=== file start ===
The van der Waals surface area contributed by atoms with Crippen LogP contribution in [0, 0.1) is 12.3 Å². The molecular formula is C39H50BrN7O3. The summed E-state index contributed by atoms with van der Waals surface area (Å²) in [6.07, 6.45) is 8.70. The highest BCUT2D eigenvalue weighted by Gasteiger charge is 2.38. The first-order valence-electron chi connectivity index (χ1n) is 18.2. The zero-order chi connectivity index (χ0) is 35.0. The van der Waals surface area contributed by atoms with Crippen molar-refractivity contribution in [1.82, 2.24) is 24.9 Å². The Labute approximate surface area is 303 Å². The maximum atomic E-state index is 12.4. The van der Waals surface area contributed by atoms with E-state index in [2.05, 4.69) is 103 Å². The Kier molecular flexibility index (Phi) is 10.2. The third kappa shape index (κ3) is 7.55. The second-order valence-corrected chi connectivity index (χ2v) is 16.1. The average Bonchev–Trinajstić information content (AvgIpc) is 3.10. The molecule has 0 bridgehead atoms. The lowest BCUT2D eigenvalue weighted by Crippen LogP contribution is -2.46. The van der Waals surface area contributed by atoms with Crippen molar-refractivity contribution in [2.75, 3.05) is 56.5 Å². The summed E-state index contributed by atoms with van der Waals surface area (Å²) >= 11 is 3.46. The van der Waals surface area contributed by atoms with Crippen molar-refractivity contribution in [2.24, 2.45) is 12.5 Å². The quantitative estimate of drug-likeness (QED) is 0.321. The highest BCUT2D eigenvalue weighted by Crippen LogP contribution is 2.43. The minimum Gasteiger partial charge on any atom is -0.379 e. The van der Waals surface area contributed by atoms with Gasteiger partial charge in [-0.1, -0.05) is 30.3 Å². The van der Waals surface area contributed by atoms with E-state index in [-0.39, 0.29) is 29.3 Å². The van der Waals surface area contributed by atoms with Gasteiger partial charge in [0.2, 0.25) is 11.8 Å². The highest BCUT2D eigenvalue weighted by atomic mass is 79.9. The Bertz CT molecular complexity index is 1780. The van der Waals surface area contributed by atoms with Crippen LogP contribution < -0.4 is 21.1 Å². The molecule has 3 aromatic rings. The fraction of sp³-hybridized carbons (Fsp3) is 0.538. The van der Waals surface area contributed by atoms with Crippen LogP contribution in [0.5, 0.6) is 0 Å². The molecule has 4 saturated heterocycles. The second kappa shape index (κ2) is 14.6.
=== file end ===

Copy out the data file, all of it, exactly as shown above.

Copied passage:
The van der Waals surface area contributed by atoms with Crippen LogP contribution in [0, 0.1) is 12.3 Å². The molecular formula is C39H50BrN7O3. The summed E-state index contributed by atoms with van der Waals surface area (Å²) in [6.07, 6.45) is 8.70. The highest BCUT2D eigenvalue weighted by Gasteiger charge is 2.38. The first-order valence-electron chi connectivity index (χ1n) is 18.2. The zero-order chi connectivity index (χ0) is 35.0. The van der Waals surface area contributed by atoms with Crippen molar-refractivity contribution in [1.82, 2.24) is 24.9 Å². The Labute approximate surface area is 303 Å². The maximum atomic E-state index is 12.4. The van der Waals surface area contributed by atoms with E-state index in [2.05, 4.69) is 103 Å². The Kier molecular flexibility index (Phi) is 10.2. The third kappa shape index (κ3) is 7.55. The second-order valence-corrected chi connectivity index (χ2v) is 16.1. The average Bonchev–Trinajstić information content (AvgIpc) is 3.10. The molecule has 0 bridgehead atoms. The lowest BCUT2D eigenvalue weighted by Crippen LogP contribution is -2.46. The van der Waals surface area contributed by atoms with Crippen molar-refractivity contribution in [2.75, 3.05) is 56.5 Å². The summed E-state index contributed by atoms with van der Waals surface area (Å²) >= 11 is 3.46. The van der Waals surface area contributed by atoms with Crippen molar-refractivity contribution in [2.24, 2.45) is 12.5 Å². The quantitative estimate of drug-likeness (QED) is 0.321. The highest BCUT2D eigenvalue weighted by Crippen LogP contribution is 2.43. The minimum Gasteiger partial charge on any atom is -0.379 e. The van der Waals surface area contributed by atoms with Gasteiger partial charge in [-0.1, -0.05) is 30.3 Å². The van der Waals surface area contributed by atoms with E-state index in [-0.39, 0.29) is 29.3 Å². The van der Waals surface area contributed by atoms with Gasteiger partial charge in [0.2, 0.25) is 11.8 Å². The highest BCUT2D eigenvalue weighted by atomic mass is 79.9. The Bertz CT molecular complexity index is 1780. The van der Waals surface area contributed by atoms with Crippen LogP contribution < -0.4 is 21.1 Å². The molecule has 3 aromatic rings. The fraction of sp³-hybridized carbons (Fsp3) is 0.538. The van der Waals surface area contributed by atoms with Crippen LogP contribution in [0.5, 0.6) is 0 Å². The molecule has 4 saturated heterocycles. The second kappa shape index (κ2) is 14.6.